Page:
It takes a lot to have 800 people live safely, efficiently, and harmoniously down here, let alone do science. That’s what we’re learning for three days: General Fire Safety training, Waste & Recycling training, Medical Brief, Science lab tour, Field Safety training, Communications training, Sea Ice Field training, Ice Edge training, GPS training, and Outdoor Safety Lecture (if we want to go on recreational hikes beyond “the brown stuff”). The firehose of information continues…
It’s fascinating to get a grasp of the level of planning and organization required. Every little issue in everyday life (say, your car’s battery is out) can happen here too. It’s actually often more likely to happen (batteries don’t do so well in the cold), and the consequences can be dire (if you drove out in the field that day and were planning on driving back in the fog). So, every car gets checked over and over again. There are also special procedures for vehicles to back up: the cars and trucks tend to be huge (with wheels up to my height) and with large blind spots, going up and down steep slopes.
Same goes for the waste: about 2/3 of it is recycled, but the recycling is done in California. Every year, a resupply icebreaker ship brings years’ worth of supplies (e.g. fuel and food, so the station doesn’t need to be evacuated if for any reason the ship doesn’t come one year), and packs out trash, machinery that can’t be further repaired (from laundry machines to towing equipment), and any cargo (e.g. scientific) that can’t be flown. Our trash is very carefully sorted in a dozen categories, as even the trash that can’t be recycled will take about a year to make it to a landfill. In Antarctica there is no landfill, no incinerator, and no drain of wastewater into the ocean.
The station’s gem is arguably the Crary science lab, our home base for this month. Opened in 1993, it replaced science shacks with university campus-class facilities. The lab is off-limits for most of station personnel outside of short weekly visit hours, so we’re very lucky to have much of this world-class facility dedicated to our use. There are lab rooms for chemistry, biology, geology, engineering, astronomy, meteorology, etc.; freezer, water, and reagent rooms; offices where investigators can move in during their time here; staging rooms and workshops for field deployment; and a wing with aquarium tanks dedicated to our project. Scientists comprise a relatively small fraction of the base population, so much of the science done on station within the next month will be done by us. It amazes me that the station is bending over backwards to accommodate a bunch of early-career people like us.
The most fun training of yesterday was no doubt the field safety (a.k.a. survival) training. Every time we go in the field, we have to take one survival bag for every 2 people. That bag contains everything needed to make it for two days in the worst Antarctic weather: a light, stable, breathable, and easily deployable tent; foam pads, sleeping bags, rope, stakes (which must be used as dead-man anchors; we learned the appropriate knots), hammer (to kill your mate for food?), stove, pot, fuel, dehydrated food, pocket knife (if the hammer doesn’t do it), small spare clothing like socks or hat, and mental survival items like a guide to camping in Antarctica, a deck of cards, and a magazine. We learned about identifying environmental and human-factor hazards, evaluating risk (likelihood x consequence), and planning ahead to reduce it. We also learned about flags used to indicate safe (e.g. crevasse-free) routes through the ice, dangers, and fuel lines; how to recognize hypothermia or frostbite; and how to deploy by helicopter (yes, it’s coming!). The instructors were amazingly patient and helpful as we practiced lighting up the camp stoves (we managed to do so without setting the building on fire) and pitching the tents.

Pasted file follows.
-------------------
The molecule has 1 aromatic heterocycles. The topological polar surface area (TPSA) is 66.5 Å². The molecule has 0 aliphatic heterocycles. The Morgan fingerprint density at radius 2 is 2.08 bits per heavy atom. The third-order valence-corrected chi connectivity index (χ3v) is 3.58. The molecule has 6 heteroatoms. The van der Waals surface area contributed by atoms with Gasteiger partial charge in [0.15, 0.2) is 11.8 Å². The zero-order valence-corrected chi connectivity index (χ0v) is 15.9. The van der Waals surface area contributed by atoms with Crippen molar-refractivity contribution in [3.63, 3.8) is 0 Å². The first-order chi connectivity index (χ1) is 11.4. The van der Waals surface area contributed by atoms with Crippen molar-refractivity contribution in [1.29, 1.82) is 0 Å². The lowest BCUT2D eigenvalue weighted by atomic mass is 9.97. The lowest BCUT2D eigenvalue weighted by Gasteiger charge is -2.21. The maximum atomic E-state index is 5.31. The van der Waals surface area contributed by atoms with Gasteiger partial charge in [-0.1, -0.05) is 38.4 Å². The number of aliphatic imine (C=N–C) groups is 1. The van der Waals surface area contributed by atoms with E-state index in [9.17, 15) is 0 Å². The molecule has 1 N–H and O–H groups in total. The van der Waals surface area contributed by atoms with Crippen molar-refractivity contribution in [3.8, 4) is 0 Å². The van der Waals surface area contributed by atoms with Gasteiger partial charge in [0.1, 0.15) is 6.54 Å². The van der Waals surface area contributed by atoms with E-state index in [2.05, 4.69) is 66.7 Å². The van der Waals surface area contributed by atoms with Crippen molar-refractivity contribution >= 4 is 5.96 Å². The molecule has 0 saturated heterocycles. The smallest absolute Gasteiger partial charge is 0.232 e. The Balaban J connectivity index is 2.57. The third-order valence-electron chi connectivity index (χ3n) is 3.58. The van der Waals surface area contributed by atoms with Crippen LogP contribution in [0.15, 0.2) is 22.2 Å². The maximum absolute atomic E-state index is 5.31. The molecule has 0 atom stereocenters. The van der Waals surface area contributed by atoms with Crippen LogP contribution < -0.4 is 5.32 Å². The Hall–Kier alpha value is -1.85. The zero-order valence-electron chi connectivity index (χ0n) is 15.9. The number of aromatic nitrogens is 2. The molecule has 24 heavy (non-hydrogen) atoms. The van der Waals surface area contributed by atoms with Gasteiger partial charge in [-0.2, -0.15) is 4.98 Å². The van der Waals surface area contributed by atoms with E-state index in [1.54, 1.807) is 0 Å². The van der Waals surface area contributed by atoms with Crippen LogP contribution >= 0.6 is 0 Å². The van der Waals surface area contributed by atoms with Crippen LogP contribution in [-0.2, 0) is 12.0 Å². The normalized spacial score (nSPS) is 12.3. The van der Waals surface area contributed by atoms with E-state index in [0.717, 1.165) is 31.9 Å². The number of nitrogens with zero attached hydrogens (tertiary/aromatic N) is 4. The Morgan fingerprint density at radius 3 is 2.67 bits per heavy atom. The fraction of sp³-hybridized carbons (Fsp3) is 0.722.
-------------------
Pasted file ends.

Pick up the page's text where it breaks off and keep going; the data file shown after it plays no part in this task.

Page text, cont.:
Communications are also a big deal. The communication central is called MACOPS and they manage radio comm with day trippers, field teams, and even the South Pole station. There are over a dozen radio channels, some requiring direct line of sight, some repeated, and we need to know which one is which and what the protocols are to signal what we’re doing. If we don’t “check in” (give an update) by the agreed-upon time, emergency rescue operations are immediately put into motion, so we definitely want to be on the ball. How embarrassing would it be to be sitting at dinner (or worse, the bar) while the fire department is sending out rescue parties for us…
All this made for another long and exhausting day, but we were told that it was OK for us to venture out to Hut point, where Scott’s Discovery expedition built a hut in 1902. The hut was also used by Shackleton’s party in 1909 and Scott again on the ill-fated 1911-1914 Terra Nova expedition. It still stands, full of supplies just as expedition members left it over a century ago. Because Antarctica is essentially a giant freezer, everything from food supplies to seal carcasses to clothes and kitchen items is in near-perfect condition. We’ll need a special permit to get in (and that’s the plan at some point this month), but for now we could still see all that through the dusty windows. What a time capsule, and how impressive that these people spent several years (winters included) in this one building. We really have it easy these days.
Hut point also provides a very scenic outlook onto Mc Murdo sound. We spent a while watching Weddell seals at close range, resting by or coming out to breathe through cracks in the sea ice. After dinner and our second evening course lecture, it was high time to crash and get ready for today’s day-long training on the sea ice, where I’m headed in a few minutes.